8 June 2014

Self-indulgent Clap-trap

The BBC is a great institution, but they don't half throw up some guff.  I can't fault the fact that it allows opinion of all sorts, for what else should we expect from a public service?  A chance for free speech certainly, so it's nice to know that it operates a pretty inclusive ethos.  How else could something like the article below turn up on its website?

I was struggling to pin this feller's oeuvre down on the first read, not just due to my escalating agitation at the content, but also because he keeps his powder completely dry till near the end of the article, at which point he (figuratively) throws his cards on the table with (I like to imagine) a knowing look that screams 'you weren't expecting that were you son!'  Or something like that anyway.

There are some things in the article that annoy me, not least the suggestion that humanism is in some way narrow and introverted whereas religion gives its adherents a greater sense their place in the universe.  Humanism, in rejecting the religious, is stepping away from the sort of solipsism that typifies religious belief. How can humanism be banded together with, say, christianity, a religion that believes God himself had to die to save each one of us?  That's as self-centred as anything I can imagine really, that a creator god can only save his own creation by offering himself for it.  Compare that to humanism: I can't think of anything inward, self-centred or ignorant in trying to ensure humans treat other humans with the sort of respect each would expect for him- or her-self.  That's pretty progressive in my view. It's The Golden Rule.  Even Jesus promoted it in one of his less fiery moments, but it's as old as society.  Humanism is also - in my experience - often driven by a realisation that, in the absence of the divine as sold by religion, we only have this one life to live, and as such we should live it to best effect for those around us, eliminating suffering and pain.  That viewpoint in itself is also tempered by the knowledge of our ridiculously improbable existence in a beautiful but incredibly dangerous cosmos.  One chance - live it well.  Realism, betterment, togetherness: you don't get that in religion too often, or at least you get the togetherness, but not necessarily the other two, and even that togetherness exists only within the context of whatever denomination you happen to find yourself (more often than not) born into, as opposed to a great religious whole, operating together in harmony.

Anyway, the gist of the article is that the 'spiritual but not religious' outlook of some westerners is a form of pick-and-mix meant to satisfy an individual's needs, which he rightly scoffs. He scoffs for the wrong reason though, before falling on his own sword by accident. It turns out that our man is trying to promote religion without spirituality as a means to promote togetherness.  You can read it through to make your own decision as to why he feels this is better than being religious AND spiritual or being a humanist, but then he plays his ace by revealing himself to be a Quaker.  Now, short of going the whole hog and turning Unitarian, being a Quaker is pretty much the pick-and-mix classic, such is the breadth of what they use for instruction and contemplation.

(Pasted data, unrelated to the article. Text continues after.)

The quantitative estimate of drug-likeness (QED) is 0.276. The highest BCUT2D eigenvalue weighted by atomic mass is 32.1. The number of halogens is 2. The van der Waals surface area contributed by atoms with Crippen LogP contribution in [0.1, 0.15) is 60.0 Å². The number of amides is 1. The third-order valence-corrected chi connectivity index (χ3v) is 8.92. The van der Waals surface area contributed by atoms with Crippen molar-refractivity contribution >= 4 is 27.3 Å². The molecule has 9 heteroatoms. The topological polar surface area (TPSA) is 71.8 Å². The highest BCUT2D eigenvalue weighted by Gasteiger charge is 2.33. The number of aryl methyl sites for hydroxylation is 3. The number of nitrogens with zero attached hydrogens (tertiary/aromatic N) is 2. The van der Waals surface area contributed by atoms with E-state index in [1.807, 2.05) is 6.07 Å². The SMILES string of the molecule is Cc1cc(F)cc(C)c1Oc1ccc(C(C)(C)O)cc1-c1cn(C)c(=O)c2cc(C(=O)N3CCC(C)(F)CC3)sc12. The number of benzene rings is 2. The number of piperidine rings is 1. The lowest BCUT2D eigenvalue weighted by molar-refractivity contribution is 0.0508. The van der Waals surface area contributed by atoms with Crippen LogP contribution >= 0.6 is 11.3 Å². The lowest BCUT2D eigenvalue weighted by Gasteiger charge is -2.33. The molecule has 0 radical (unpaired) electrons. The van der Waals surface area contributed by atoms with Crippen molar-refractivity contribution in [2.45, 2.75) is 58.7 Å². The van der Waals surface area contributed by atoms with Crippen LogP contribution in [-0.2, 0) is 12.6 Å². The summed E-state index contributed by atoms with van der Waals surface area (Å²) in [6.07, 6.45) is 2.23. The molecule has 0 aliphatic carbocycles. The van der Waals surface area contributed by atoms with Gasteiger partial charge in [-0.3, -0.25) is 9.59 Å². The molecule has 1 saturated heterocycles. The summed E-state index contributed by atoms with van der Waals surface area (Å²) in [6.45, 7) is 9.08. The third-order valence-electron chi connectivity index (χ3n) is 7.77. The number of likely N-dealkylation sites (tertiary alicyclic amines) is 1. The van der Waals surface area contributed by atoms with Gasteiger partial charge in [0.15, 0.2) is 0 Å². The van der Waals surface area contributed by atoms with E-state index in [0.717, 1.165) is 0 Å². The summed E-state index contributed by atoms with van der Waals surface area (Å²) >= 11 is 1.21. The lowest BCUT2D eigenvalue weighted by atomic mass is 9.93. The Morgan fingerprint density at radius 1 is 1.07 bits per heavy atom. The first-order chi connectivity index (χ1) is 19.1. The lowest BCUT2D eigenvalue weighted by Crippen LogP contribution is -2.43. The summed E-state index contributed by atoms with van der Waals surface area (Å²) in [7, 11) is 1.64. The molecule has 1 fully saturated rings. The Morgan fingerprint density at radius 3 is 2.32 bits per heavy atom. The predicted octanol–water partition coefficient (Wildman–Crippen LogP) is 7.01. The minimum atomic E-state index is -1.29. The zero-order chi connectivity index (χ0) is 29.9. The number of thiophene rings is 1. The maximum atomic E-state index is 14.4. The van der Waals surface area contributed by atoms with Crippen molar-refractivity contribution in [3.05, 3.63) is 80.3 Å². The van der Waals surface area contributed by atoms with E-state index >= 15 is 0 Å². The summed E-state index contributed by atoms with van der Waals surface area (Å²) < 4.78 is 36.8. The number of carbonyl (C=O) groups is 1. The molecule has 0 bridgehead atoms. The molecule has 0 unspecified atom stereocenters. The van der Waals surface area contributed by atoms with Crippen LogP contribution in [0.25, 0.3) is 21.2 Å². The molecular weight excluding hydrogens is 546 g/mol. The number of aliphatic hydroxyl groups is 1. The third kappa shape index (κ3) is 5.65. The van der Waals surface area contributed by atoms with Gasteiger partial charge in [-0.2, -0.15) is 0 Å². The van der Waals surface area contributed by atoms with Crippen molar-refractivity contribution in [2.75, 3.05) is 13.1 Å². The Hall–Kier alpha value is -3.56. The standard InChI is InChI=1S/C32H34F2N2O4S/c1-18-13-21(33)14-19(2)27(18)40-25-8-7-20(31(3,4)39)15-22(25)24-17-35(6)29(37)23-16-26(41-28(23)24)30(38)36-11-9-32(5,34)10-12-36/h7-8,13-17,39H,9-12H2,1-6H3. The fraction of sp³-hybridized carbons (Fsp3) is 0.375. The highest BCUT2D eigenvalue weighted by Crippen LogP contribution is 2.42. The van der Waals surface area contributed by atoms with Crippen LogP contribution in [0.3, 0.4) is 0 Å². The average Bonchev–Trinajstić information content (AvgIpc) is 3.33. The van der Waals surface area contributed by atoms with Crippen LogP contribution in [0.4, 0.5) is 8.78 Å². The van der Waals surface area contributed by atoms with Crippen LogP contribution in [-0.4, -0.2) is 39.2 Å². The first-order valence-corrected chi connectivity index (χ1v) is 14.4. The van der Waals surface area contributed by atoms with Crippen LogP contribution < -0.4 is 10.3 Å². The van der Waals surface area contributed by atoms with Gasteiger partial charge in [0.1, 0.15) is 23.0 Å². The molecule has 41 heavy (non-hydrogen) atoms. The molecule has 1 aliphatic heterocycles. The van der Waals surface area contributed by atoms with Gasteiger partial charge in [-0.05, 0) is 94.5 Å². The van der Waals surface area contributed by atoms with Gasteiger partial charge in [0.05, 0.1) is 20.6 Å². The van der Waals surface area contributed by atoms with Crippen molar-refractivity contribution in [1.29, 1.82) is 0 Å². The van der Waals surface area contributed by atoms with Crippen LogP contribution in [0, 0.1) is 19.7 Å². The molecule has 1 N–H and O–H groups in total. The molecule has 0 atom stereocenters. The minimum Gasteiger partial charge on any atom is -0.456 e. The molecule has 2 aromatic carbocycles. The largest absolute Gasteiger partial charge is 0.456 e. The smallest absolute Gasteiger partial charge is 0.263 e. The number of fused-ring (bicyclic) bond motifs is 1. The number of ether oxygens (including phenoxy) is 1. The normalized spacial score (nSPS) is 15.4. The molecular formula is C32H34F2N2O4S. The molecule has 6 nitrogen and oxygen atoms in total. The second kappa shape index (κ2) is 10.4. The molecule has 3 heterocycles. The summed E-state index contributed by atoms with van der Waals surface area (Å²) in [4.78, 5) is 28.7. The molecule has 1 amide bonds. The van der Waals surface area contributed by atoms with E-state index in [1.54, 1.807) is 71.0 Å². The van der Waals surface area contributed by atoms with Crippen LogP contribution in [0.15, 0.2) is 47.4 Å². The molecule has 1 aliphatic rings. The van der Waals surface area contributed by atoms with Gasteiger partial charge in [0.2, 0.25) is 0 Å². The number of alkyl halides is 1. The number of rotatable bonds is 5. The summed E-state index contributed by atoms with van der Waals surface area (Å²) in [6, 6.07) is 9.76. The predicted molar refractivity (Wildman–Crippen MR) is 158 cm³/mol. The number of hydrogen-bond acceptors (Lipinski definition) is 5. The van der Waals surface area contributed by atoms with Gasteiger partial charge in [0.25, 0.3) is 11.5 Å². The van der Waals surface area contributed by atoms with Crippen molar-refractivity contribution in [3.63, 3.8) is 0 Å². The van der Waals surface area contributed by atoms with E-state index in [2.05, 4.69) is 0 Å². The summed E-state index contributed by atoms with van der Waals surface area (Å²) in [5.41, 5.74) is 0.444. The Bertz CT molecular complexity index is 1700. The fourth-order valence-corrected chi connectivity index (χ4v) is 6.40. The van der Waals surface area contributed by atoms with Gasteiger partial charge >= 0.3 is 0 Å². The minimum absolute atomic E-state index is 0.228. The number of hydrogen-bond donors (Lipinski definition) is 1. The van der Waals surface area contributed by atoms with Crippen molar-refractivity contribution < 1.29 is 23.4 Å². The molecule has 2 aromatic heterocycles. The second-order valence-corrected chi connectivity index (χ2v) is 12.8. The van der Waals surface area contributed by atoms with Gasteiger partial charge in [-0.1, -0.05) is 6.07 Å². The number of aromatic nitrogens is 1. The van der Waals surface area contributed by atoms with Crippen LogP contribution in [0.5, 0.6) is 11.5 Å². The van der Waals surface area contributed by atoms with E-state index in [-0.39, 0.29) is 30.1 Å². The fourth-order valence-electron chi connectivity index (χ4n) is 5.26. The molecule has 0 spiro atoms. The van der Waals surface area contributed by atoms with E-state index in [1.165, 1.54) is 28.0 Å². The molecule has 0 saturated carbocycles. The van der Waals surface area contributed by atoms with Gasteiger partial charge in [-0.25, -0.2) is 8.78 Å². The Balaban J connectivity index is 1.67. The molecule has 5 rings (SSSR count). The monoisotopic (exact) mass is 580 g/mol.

I can't disagree with the benefit of the togetherness such groups offer, whether it's an inclusive bunch like the Quakers or the exclusivity of, say, Judaism: being part of a crowd is a great way of feeling exactly what evolution and the group dynamic intended us to feel, but the suggestion that without religion such opportunities wouldn't be available just stinks.  Quite simply, religion has had a stranglehold for so long that it is almost a default setting, people turning to (for instance) 'the church' as an extension of community, etc.  For centuries, religion has been the ONLY readily available route to the sort of community the writer of the article promotes, but times have changed.  The more society progresses, the more it frees itself from the controlling forces of religion, the more it opens up other avenues and options.  Does the writer think that a humanist meeting offers none of the benefits of a church group?  If so, why not? And, in mocking the 'spiritual but not religious' crowd but then going on to suggest people have a go at reading religious texts with each other and spending time in contemplation together with those same people, does he not realise he's offering just another form of nebulous spirituality, not necessarily 'religion'?

And anyway, to pick up another point, what is religion without spirituality?  Surely that's just rules and/or philosophy.  That's not a bad thing, but to what end is it employed?  What if we can demonstrate a moral high-ground when comparing what humanity offers over what, say, the bible or koran can offer?  What if our philosophy has superceded the bronze age traditions of those books? 

Anyway, I'm still confused by what the guy is trying to sell here, other than Quakerism. 

No comments:

Post a Comment